I had about 10 hours' time to work on my little boat while I was home. Not as much as I'd like, but I find it to be a better morning/early afternoon pastime, as that's pretty much the only time there is no real constraint on my time at home, and it keeps me from missing out on time with my family. Hopefully I'll have more time in the upcoming months, but who knows?
I attached the portholes with dressmakers' pins, which, when painted, will look like rivets, and glued them all, too, to firm everything up. I predrilled the holes with a 1/32" drill by hand so I wouldn't have to take a hammer to the wood.
Making the side ladders was a bitch. They're made from 1/16" round stock brass rod, cut to length and soldered together. After a couple hours of filing, they really looked nice, although this picture only shows them partially soldered together.
Unfortunately, after priming and painting, I then bent the ends of the ladder to shape without adequately supporting the brass, and little ladder rungs went flying. Boy wasn't I pissed. I had to soak the parts in xylene and start resoldering. I ran out of time and only got one soldered before it was time to clean up and pack my bags for another trip.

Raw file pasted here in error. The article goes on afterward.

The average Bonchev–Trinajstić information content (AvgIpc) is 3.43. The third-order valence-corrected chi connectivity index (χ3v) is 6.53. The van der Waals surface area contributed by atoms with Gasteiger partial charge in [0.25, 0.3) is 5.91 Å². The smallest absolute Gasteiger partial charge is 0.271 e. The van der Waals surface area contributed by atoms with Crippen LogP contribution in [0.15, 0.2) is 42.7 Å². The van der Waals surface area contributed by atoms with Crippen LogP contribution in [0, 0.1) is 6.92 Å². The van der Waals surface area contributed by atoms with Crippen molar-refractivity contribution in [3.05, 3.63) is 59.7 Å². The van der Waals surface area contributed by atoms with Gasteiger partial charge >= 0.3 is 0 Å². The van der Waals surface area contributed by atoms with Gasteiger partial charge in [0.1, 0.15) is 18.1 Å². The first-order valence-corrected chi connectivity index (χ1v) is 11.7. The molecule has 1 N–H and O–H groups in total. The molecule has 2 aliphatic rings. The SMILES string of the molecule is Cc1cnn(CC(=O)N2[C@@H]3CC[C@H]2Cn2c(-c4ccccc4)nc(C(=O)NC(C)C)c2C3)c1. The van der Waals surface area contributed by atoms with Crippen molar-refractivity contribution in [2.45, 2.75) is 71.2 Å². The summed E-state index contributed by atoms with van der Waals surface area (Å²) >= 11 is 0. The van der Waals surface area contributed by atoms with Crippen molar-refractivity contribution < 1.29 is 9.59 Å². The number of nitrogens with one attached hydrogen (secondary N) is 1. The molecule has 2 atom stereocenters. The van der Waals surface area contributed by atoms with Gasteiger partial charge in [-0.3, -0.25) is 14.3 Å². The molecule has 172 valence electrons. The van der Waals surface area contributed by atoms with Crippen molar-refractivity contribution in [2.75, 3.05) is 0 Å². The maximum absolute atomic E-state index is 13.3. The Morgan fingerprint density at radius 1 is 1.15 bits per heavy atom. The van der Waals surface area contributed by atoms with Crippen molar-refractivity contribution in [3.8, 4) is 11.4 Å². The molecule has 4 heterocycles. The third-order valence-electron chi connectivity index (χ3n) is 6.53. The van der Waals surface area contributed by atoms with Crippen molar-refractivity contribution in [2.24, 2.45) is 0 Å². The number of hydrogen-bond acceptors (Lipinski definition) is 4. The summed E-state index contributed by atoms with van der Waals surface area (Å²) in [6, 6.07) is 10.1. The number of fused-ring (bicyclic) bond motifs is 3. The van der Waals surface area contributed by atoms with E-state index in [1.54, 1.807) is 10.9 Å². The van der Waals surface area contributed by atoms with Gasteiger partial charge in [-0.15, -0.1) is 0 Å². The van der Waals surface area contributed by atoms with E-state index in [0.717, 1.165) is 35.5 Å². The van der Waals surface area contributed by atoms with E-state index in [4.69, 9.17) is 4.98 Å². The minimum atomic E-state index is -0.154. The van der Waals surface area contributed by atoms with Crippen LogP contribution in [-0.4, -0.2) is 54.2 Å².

|priming the deck and bulwarks|
|upper house primed and trim completed. Portholes are painted and watertight doors installed.|
I topcoated the deck and lower house (I'm still not happy with the wheelhouse), as well as the fantail and bow raised platforms. The bulwarks and gunwales still have to get painted, and I'll do those in satin black to match the hull. The hatch you see in the main deck is still just roughed in place. That'll be a watertight access hatch to the motor, speed control and steering gear. There will be a motorcycle battery under the house, which comes off but is watertight when on.
My hands shake. Always have. Detail and fine work isn't always so easy for me, but I find that the focus and concentration and effort helps. Finding ways to prop my hands and rest them against something steadies them up considerably. All the same, I bet a person with steadier hands could work considerably faster and neater. By the time I'm done with this, I'll be able to do much better on the next one. Just figuring out how to repurpose everyday items to simulate boat parts is challenging enough on its' own.
Next time I'm home I'll be installing handrails on the lower house and railings and chains on the upper deck. Hopefully I'll get started on the davit for the lifeboat, too... and maybe the lifeboat, if there's time. That'll be a challenge in itself. The damn boat is getting big. It's 4 1/2 feet long, and takes up a fair amount of space. I've got a lot of detail work still to do.